SINGAPORE: While the rest of the city slumbered, the wee hours of Wednesday (Jul 24) saw officers from the Singapore Civil Defence Force (SCDF) storm the grandstands at the Padang in the aftermath of a “chemical attack” to evacuate “parade-goers”.
Involving 400 participants and 42 emergency vehicles, the exercise led by SCDF was meant to prepare emergency personnel for contingencies that may occur during the upcoming National Day Parade (NDP) on Aug 9.
Just after 2.30am, officers kitted out in gas masks and grey chemical agent suits made for the “casualties” with their stretchers and casualty hoods that filter harmful chemicals, while HazMat specialists decked out in fully-encapsulated orange suits arrived on the scene to locate the harmful chemical agent hidden in the stands.
Within minutes, the HazMat team was able to locate the source of the harmful substance, mitigate the chemical release and decontaminate the area to remove its harmful effects before taking samples for analysis.
Meanwhile, evacuated casualties were put through the decontamination process and administered first aid.
Working seamlessly with the Singapore Police Force (SPF), Singapore Armed Forces (SAF) and Ministry of Health (MOH), the SCDF successfully ended their multi-agency exercise at 3.30am.
Speaking to reporters after the exercise, SCDF’s director of operations Assistant Commissioner (AC) Daniel Seet said that while exercises and events held at the Padang were special due to its historical setting, challenges came with the venue due to its “spread-out terrain” and unfamiliar grounds due to rare standbys there that usually only occur once every five years.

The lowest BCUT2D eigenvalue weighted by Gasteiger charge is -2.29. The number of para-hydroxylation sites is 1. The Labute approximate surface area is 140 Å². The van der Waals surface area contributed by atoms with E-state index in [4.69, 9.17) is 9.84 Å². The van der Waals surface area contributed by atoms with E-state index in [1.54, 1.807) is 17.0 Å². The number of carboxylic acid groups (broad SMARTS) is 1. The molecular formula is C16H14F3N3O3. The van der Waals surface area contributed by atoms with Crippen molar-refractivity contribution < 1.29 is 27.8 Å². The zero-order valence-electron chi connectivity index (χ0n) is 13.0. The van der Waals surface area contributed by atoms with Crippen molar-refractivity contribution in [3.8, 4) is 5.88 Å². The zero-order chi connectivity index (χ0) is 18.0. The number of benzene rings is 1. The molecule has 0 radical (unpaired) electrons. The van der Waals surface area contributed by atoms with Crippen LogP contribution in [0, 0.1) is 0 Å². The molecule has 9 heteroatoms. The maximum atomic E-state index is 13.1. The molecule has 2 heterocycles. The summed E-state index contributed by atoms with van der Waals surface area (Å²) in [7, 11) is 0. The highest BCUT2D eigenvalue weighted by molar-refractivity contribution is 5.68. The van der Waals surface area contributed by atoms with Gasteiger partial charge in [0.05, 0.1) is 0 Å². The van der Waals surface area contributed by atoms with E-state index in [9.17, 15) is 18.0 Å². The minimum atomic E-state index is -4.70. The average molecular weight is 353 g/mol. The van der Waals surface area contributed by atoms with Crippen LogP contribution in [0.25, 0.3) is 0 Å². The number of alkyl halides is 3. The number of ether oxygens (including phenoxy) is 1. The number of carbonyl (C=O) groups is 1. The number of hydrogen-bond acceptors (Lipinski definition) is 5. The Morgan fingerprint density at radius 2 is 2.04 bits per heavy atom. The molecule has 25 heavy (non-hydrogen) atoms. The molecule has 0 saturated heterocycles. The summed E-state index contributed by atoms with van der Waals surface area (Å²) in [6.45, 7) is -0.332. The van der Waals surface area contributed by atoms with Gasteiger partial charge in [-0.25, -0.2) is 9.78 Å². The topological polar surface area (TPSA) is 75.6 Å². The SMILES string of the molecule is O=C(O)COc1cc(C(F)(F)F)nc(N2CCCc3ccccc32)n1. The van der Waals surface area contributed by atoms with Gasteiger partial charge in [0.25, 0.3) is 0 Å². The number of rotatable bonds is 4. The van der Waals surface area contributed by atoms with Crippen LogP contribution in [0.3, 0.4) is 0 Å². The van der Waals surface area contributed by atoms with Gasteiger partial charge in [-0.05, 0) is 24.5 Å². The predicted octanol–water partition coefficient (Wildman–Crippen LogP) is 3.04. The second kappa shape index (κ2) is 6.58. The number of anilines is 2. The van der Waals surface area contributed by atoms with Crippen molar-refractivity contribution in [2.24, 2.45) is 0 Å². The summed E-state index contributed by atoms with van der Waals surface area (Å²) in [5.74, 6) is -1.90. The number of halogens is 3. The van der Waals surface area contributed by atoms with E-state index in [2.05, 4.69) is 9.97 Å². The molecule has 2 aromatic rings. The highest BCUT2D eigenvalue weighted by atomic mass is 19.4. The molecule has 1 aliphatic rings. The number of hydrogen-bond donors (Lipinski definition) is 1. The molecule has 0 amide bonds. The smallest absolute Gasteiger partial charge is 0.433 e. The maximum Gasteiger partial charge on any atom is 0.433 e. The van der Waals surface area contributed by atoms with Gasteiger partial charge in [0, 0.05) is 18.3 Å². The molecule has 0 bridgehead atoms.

“The main challenge for our personnel is to make sure that they are familiar with the place; they know where the various facilities are. We take that into account in terms of how we deploy our assets,” he said.
The emergency preparedness exercise which was done in phases saw each agency pull their weight equally – something that AC Seet believes is crucial for the success of an operation.
“Stringing a contingency response together for an event like the NDP is actually very complex … there are many, many moving parts. The SCDF handles one major component of it, but we don’t do it alone,” he said.
“The police provide the security overlay; we have our colleagues from the Ministry of Health to take care of the first aid point and the casualty treatment. We have colleagues from the SAF to support us in terms of casualty decontamination, triaging and casualty treatment. So exercises such as this are important for us to be able to string the entire process together, to make sure that it all works out.”